Susac syndrome misdiagnosed as multiple sclerosis with exacerbation by interferon beta therapy

Hussein Algahtani, Bader Shirah, Muhammad Amin, Eyad Altarazi, Hashem Almarzouki
Neuroradiology Journal 2018, 31 (2): 207-212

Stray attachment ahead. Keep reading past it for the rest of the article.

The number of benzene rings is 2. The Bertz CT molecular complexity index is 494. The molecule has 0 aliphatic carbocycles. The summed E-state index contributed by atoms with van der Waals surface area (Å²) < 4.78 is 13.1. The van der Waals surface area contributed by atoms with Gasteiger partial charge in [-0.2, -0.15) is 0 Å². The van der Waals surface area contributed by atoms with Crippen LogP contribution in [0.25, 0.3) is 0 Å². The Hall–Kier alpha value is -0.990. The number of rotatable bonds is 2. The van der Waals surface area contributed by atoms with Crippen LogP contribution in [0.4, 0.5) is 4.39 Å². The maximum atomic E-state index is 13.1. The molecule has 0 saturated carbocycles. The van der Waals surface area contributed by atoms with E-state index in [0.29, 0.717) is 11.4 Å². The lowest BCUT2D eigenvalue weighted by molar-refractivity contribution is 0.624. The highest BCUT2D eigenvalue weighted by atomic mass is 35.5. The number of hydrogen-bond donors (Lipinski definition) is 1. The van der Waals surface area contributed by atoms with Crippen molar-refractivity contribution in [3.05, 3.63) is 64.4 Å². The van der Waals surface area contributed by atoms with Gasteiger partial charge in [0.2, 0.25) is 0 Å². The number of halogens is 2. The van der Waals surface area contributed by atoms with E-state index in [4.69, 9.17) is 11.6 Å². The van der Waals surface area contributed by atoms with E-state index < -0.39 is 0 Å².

Susac syndrome is a rare autoimmune disorder characterised by the clinical triad of encephalopathy, retinopathy (branch retinal artery occlusions) and hearing loss. The diagnosis of Susac syndrome may be difficult initially, and it is not uncommon for patients with Susac syndrome to be misdiagnosed with multiple sclerosis. In this case report, we describe a patient who was diagnosed as having multiple sclerosis for three years, with further deterioration after starting treatment with interferon beta-1a. The patient had the triad of encephalopathy, branch retinal artery occlusions and sensorineural hearing loss. She had the classic magnetic resonance imaging appearance, with normal magnetic resonance imaging of the spinal cord and absence of oligoclonal bands in the cerebrospinal fluid. Our patient responded well to treatment with a combination therapy and discontinuation of interferon beta-1a. Our observations raise awareness about the importance of the early and correct diagnosis of Susac syndrome, which usually affects young patients, with an excellent prognosis if treated aggressively at an early stage of the disease. Susac syndrome is underdiagnosed and is not uncommonly misdiagnosed as multiple sclerosis. Susac syndrome is a great mimicker of multiple sclerosis, and establishing diagnostic criteria for this syndrome is very useful. In any patient presenting with a progressive disabling neurological disorder associated with callosal lesions and/or hearing loss, and/or visual loss especially in women, Susac syndrome should be suspected.

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